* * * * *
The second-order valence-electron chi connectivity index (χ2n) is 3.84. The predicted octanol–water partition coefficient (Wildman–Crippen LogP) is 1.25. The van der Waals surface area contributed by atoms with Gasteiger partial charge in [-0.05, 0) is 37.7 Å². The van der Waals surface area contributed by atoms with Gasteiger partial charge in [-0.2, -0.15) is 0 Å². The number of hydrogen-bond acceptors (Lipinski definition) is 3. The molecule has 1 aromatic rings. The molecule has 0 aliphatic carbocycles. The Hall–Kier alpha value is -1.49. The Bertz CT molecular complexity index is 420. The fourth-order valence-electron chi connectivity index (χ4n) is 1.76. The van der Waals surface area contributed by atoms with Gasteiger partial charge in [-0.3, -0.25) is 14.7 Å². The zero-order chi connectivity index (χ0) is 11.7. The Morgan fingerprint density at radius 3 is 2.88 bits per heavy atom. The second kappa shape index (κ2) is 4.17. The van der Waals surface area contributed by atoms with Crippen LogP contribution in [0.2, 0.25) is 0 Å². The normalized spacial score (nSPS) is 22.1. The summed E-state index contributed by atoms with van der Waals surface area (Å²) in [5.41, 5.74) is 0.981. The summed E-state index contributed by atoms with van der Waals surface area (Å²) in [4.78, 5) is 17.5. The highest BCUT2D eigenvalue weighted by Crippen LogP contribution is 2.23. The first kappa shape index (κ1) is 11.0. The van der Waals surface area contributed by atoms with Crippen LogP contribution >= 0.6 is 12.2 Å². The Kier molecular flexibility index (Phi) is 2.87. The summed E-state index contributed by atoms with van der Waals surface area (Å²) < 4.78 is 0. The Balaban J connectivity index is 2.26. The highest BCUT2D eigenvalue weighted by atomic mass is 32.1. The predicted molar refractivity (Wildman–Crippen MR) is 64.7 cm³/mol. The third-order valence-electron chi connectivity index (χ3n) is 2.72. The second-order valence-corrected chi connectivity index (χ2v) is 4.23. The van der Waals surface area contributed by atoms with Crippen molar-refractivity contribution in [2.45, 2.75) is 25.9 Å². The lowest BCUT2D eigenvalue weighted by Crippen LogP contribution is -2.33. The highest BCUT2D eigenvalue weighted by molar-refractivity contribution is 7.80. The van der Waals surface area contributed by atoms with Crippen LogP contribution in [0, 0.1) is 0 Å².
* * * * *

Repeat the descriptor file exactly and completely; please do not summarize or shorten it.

The second-order valence-electron chi connectivity index (χ2n) is 3.84. The predicted octanol–water partition coefficient (Wildman–Crippen LogP) is 1.25. The van der Waals surface area contributed by atoms with Gasteiger partial charge in [-0.05, 0) is 37.7 Å². The van der Waals surface area contributed by atoms with Gasteiger partial charge in [-0.2, -0.15) is 0 Å². The number of hydrogen-bond acceptors (Lipinski definition) is 3. The molecule has 1 aromatic rings. The molecule has 0 aliphatic carbocycles. The Hall–Kier alpha value is -1.49. The Bertz CT molecular complexity index is 420. The fourth-order valence-electron chi connectivity index (χ4n) is 1.76. The van der Waals surface area contributed by atoms with Gasteiger partial charge in [-0.3, -0.25) is 14.7 Å². The zero-order chi connectivity index (χ0) is 11.7. The Morgan fingerprint density at radius 3 is 2.88 bits per heavy atom. The second kappa shape index (κ2) is 4.17. The van der Waals surface area contributed by atoms with Crippen LogP contribution in [0.2, 0.25) is 0 Å². The normalized spacial score (nSPS) is 22.1. The summed E-state index contributed by atoms with van der Waals surface area (Å²) in [5.41, 5.74) is 0.981. The summed E-state index contributed by atoms with van der Waals surface area (Å²) in [4.78, 5) is 17.5. The highest BCUT2D eigenvalue weighted by Crippen LogP contribution is 2.23. The first kappa shape index (κ1) is 11.0. The van der Waals surface area contributed by atoms with Crippen LogP contribution >= 0.6 is 12.2 Å². The Kier molecular flexibility index (Phi) is 2.87. The summed E-state index contributed by atoms with van der Waals surface area (Å²) < 4.78 is 0. The Balaban J connectivity index is 2.26. The highest BCUT2D eigenvalue weighted by atomic mass is 32.1. The predicted molar refractivity (Wildman–Crippen MR) is 64.7 cm³/mol. The third-order valence-electron chi connectivity index (χ3n) is 2.72. The second-order valence-corrected chi connectivity index (χ2v) is 4.23. The van der Waals surface area contributed by atoms with Crippen molar-refractivity contribution in [2.45, 2.75) is 25.9 Å². The lowest BCUT2D eigenvalue weighted by Crippen LogP contribution is -2.33. The highest BCUT2D eigenvalue weighted by molar-refractivity contribution is 7.80. The van der Waals surface area contributed by atoms with Crippen LogP contribution in [0, 0.1) is 0 Å².